Mom-and-pop shops represent the economic center of rural communities across Morocco. With supermarkets being expensive and often out of reach, many Moroccans head to corner stores to purchase essentials, sometimes making three to four trips a week. Goods are often purchased on informal credit, tracked by paper ledgers, and help manage household cash flow needs.
Most of these mom-and-pop shops in Morocco are run by one individual. When inventory becomes low, many are forced to shut down their stores and travel to the closest large retailer or wait for distributors to come to them. This means losing out on sales, sometimes for weeks, until new products arrive.
Chari, a Moroccan start-up founded in early 2020 by Sophia Alj and Ismael Belkhayat, aims to disrupt this distribution model for small merchants across Morocco. Chari is working with 25,000 registered shops that purchase inventory digitally with the company’s online platform and mobile application. Small merchants benefit from the convenience and transparency of purchasing goods online—having it delivered to their stores for free within 24 hours.
One of those small merchants is 29-year-old Ismail Berkouk, who owns a local store selling snacks like sunflower seeds and spices in Casablanca. Berkouk, who does not have a bank account, bought the shop approximately 2.5 years ago, using his savings and borrowing money from family and friends.
Berkouk tried Chari’s app two years ago after being referred by a friend. He explained to the UNSGSA during her March visit that the service has been helpful for him, making it easier to procure stock for his shop, quickly receiving deliveries instead of intermittently closing his store’s doors to order the items in person. Berkouk added that while he uses the app, he prefers when one of Chari’s agents call him to place an order on his behalf.
After recently receiving a non-bank payment service provider license from Bank Al-Maghrib (the central bank of Morocco), Chari now aims to expand into digital financial services by providing digital payments, utility bill payments, digital cash transfers, and credit to small merchants. Berkouk, who is outside the formal financial sector, told the UNSGSA he would like to use a mobile wallet on his smartphone to complete online utility bill payments through Chari.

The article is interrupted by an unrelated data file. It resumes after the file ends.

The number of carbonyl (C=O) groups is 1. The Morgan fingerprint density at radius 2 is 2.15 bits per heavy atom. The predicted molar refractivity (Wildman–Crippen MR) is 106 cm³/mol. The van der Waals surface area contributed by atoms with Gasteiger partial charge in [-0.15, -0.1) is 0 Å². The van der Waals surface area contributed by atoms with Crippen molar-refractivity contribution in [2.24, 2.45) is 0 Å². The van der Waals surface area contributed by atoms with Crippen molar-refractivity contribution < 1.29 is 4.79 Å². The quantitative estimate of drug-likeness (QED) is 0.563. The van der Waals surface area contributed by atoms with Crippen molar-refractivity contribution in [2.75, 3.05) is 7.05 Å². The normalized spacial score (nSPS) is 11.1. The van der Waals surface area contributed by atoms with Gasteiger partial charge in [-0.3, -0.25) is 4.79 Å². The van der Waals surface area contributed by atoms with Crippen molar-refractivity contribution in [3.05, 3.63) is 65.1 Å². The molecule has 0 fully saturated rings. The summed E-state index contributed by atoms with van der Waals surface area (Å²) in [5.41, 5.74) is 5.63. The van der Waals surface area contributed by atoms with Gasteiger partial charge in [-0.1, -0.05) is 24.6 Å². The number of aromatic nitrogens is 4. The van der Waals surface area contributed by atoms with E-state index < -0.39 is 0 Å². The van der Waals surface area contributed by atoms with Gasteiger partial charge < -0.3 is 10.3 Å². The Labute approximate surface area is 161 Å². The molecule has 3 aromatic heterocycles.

Payment services will act as a digital onramp to the estimated 200,000 small merchants in Morocco. This is important in a county where cash remains king—76% (World Bank and Statista, 2023) of overall transactions are conducted in cash, 32% (World Bank and Statista, 2023) of the adult population uses debit cards, and only 6% (Global Findex, 2021) of Moroccan adults have a mobile wallet.
Chari also recently acquired Karny, a digital platform providing credit and bookkeeping services. The company is providing the digital tool to its shopkeepers for free so storeowners can better keep track of their multiple credit lines to customers. The company aims to use the data collected from Karny to build a credit score for merchants and offer them credit in the future. This is a major innovation as most bank credit in Morocco is backed by high levels of cash or real estate guarantees.
Alj told the UNSGSA that the company is leveraging the trust it has created with local neighborhood stores to support digital and financial inclusion of small merchants. To boost digital education, Chari has also set up a call center employing approximately 60 women to train shop owners to use the platform.
Moving ahead, Belkhayat explained to the UNSGSA that Chari plans to become a leading e-commerce and fintech platform for French-speaking Africa, with plans to expand further into Tunisia and Côte d’Ivoire.